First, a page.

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Lewistown gazette. [volume] (Lewistown, Pa.) 1843-1944, September 06, 1850, Image 2

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IttlDil ETE\i!f, September ii, IS3O,
T E It M S :
For six months, 75 cents.
\II NEW subscriptions must he paid in
advance. If the paper is continued, and not
paid within ilm first month, |l.9a will be charg
ed; if not paid in three months sl-50; if not
paid in six months, 5i. 75; and if not paid in
nine months, $,2.00.
For Canal Commissioner,
JOSHI 1 IHM.AV. of Bucks County.
For Auditor General,
HKAUY W. SAI'DKR, of Anion County.
For Surveyor l.'eiieral.
JOSEPH HL'f BERSOA, of AVashlngton Co.
Tr. JOHA ttcfl I.LOtH. of RuiUlngdou CO.
t Vim EM JI'FARLAAD, of Armagh township.
JOiiV BILSBACH, of Jieuton Ilaiulltou.
Ml 1.1. API LVTTI.E, of Leu Isloun.
\\ 11.1.1AT1 cr.lifllAS, of Armagh township.
UCISTIS V. IAGRAJI, of Decatur touu-hlp.
JOU\ U. SUAW, of Leu blown.
Hrjitn, l~Rian &>/ AttKHO,
J.iAIES M. BROW A. of Armagh. 3 years.
7 )cfj!nr, Dtrrti, Gravrillc, Oli-rer, BratU-n, If'uyHt, j
.YVjrt<? tlnmHten and .Vc fewteien,
A1 til SUAE AAAREFIEID.of Oliver, 2 years.
of l-i ttistvim,
Noliees of Ailverlisemenfs.
Messrs. Kennedy A Porter advertise a large i
ir.roiee of new goods, groceries, &c.
Alfred Marks has received extensive additions
ts his stock.
Dr. E. W. Hale advertises a number of new
articles, to which public attention is requested, j
Joseph Henderson will dispose of his personal j
property on the 27tn inst.
Aominatlon for Congress.
Dr. JOHN MCCI/LLOCII. of Huntingdon
county, as Till be seen by the proceedings !
of the congressional conference, was placed j
in nomination on Tuesday last as the wh>ir j
candidate for Congress from this district, j
He is a gentleman well and favorably j
known, of unblemished character, and j
will make a representative who will ably !
nd faithfully attend to the interests of his i
constituents. Andy Darker can now haou
his free trade liddle on the willows of I'a.t
-terson, as he will undoubtedly meet with
a " glorious defeat."
The Inlou (ouuty Address*
M c invite general attention to tiir Kx
pose on our first page, made by the old
fashioned democrats of Union county
against the corrupt leaders who. when they
i annot attain their ends bv fair means, re
sort to toul, and bring - to their aid money
or whatevei appliance is necessarv. In
many things this address will answer for i
Mifflin county, for litre too trickery, bar
rain, intrigue, and the power of money j
were brought to operate on the delegate !
elections, and where that would not an
wer the polls were opened and shut so as '
u> elect delegates of the right stamp. In j
I nion it will he seen that men who have |
lor years supported nominations made by j
i-'ie ruling clique, although frequently j
against their better judgment, have at length j
determined to take a bold and open stand
- L'ainst the combination, and in doing so
acknowledge that the party needs a thor- ;
ough purification, or it will soon fly into
fragments from the corruption with which i
it is blended.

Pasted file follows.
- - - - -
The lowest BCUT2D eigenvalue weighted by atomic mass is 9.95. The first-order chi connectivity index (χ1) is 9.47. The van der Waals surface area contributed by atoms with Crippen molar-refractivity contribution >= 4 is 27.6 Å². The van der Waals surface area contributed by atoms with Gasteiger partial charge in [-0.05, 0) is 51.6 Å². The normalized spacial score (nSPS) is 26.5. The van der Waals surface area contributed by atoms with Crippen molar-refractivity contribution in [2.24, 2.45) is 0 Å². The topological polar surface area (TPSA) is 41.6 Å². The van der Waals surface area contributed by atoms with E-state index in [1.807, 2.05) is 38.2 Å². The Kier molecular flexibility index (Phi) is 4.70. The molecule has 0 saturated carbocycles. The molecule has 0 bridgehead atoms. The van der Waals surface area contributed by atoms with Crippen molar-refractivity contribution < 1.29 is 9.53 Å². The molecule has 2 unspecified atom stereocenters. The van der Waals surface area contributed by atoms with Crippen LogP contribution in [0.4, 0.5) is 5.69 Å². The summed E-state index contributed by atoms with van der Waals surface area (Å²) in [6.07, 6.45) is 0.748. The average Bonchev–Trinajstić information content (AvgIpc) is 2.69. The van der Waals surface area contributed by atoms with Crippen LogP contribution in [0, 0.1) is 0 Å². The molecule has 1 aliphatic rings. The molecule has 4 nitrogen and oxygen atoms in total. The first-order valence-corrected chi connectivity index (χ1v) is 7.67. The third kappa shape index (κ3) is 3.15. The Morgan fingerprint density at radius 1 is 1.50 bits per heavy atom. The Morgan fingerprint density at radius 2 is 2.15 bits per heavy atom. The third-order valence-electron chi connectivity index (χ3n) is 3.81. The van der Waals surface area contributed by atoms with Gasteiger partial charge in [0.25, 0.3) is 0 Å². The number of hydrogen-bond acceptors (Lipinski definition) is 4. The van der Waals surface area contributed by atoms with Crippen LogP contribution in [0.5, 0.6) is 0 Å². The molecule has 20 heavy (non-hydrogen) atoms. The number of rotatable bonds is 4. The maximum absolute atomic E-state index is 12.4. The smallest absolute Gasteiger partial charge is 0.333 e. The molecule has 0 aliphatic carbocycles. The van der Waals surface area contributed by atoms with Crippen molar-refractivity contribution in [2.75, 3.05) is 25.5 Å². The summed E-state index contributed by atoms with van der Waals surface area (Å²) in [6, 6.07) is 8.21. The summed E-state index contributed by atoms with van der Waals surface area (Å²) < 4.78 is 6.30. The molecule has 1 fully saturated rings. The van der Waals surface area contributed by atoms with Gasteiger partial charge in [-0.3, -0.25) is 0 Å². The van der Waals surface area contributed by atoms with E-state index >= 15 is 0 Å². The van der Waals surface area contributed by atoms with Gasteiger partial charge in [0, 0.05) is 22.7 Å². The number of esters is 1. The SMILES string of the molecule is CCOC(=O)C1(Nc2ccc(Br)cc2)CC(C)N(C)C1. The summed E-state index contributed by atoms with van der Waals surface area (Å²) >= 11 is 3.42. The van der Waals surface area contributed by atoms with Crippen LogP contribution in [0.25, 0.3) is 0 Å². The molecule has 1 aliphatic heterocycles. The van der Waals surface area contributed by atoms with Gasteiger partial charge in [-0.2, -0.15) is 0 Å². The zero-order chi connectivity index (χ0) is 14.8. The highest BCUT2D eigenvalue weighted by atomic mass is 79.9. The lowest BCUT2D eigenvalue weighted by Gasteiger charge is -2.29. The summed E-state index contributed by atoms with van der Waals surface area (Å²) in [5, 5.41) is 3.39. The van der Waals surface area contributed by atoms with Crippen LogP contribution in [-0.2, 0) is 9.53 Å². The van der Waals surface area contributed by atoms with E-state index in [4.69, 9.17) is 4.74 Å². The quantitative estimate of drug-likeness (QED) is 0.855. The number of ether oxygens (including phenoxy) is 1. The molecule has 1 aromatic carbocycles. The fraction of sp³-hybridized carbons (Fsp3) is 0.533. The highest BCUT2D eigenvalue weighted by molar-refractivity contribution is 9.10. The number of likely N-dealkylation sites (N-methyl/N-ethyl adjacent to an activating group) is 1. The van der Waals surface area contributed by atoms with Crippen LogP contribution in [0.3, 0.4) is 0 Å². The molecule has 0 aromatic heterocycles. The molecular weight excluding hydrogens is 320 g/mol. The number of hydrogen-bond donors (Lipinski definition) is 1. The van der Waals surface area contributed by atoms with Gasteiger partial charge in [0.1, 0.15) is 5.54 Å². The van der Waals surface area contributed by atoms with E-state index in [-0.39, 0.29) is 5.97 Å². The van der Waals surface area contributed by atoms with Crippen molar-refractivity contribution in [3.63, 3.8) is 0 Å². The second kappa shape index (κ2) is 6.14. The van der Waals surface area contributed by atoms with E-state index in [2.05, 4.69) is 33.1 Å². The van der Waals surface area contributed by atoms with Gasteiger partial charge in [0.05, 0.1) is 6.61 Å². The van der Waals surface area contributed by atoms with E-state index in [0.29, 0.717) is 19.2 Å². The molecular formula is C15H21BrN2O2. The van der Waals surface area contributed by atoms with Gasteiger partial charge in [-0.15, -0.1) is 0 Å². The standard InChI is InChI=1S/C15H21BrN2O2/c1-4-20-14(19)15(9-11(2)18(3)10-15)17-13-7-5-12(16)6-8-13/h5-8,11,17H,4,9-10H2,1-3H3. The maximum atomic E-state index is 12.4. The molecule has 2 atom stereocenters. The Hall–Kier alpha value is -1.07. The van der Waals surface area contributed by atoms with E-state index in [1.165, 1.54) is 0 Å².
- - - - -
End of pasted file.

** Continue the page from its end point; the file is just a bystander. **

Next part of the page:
pleased to see that the dilapidated stone
wall formerly surrounding this time-hon
ored spot, has given place in part to a
beautiful iron railing, obtained from the
proceeds of the ladies* fair held a year or
MVO since. Ii t> much to he regretted that
-ufliesent funds cannot be obtained to com- !
pletc tin- improvement on Water street,
and if no other scheme can be devised,
we hope that the Burgess and Town Coun
cil w ill lend a helping hand.
t I'L.IXRIAN INKS.- — Dr. Hale, of the
Bee I live Drug Store, ha- furnished us
with a bottle of Harrison's Columbian Ink,
which, from experience, we can recom
mend as a very superior article. It is free
front sediment, of ;t beautiful color which
improves by age, flows frrelv from the
pen, and eonvcqueitlh assists the dullest
writer in putiiiig his thoughts on paper.
Try it.
Gciti v - I,AD\ s BOOK for October is
already upon our table, tilled with well
written contributions and a number of un
usually tine engravings, among which are
W hirh is the Mother, the Fortune Teller,
Happiness, .Mountain AirsnndCity Graces.
In addition there are many other illustra
tions. snrlt as patterns in eiuhmidcrv, nee
(Rework, kniuiw model 'jit .1
Congressional (osffrrucri
Pursuant t„ previous notice, the Conferees
iron) the several counties of the 17th Congres-
J sional District met at MOVER'S Hotel, in Lewis
town, on Tuesday, 3d instant, and organized by
| electing ROBERT CAMPBELL of Centre,
President, and A. K. M'CLCRE of Juniata, Scc-
I rctarv.
The following Conferees presented their crc
! dentials, and took their seats .-
Ctntre —Robert Campbell, Edward C. Humes,
! Samuel R. Patton.
Mifflin—J. F. Cotlrell, John Kerr, John A.
i Sterrett.
; Huntingdon —James Clark, William Moore,
! John N. Swope.
l)l,rir— Alexander M'Kamey, Philip Breiden
| batigh, Jacob S. Nicodemus.
! Juniata —John M. Pumroy, Dr. G. 1. Cuddy,
A. K. M'Clure.
j On motion, the Conference adjourned to meet
| again at 1 o'clock.
Conference met pursuant to adjournment.
Mr. Pumroy moved that the Conference pro
ceed to nominate candidates. Adopted.
Mr. Cottrell nominated Gen. Wrn. 11. Irwin,
of Milllin.
Mr. Nicodemus nominated Dr. Alexander
M'Kamey, of Blair.
Mr. M'Kamey nominated Dr. John M'Cul
loch, of Huntingdon.
Dr. M'Kamey peremptorily declined being
considered a candidate for nomination, and his
name, after some discussion, was withdrawn.
On motion, the nominations were closed, and
the Conference proceeded to ballot.
Messrs. Humes, Patton, Clark, Moore, Swope,
M'Kamey, Breidenbaogh, Nicodetnus, Pumroy,
Cuddy, M'Clure and Campbell—l2, voted for
Dr. JOHN M'CULLOCH, of Huntingdon.
Messrs. Cottrell, Kerr and Sterrett—3, voted
for Gen. \YM. 11. IRWIN, of Mifflin.
Dr. M'CCLLOCH, of Huntingdon county, hav
ing a majority of the whole vote, was declared
duly nominated as the Whig candidate for Cpn
gress ; and on motion, the nomination was unan
imously concurred in.
Messrs. Clark, Moore and Swope were ap
pointed a committee to inform Dr. M'Culloch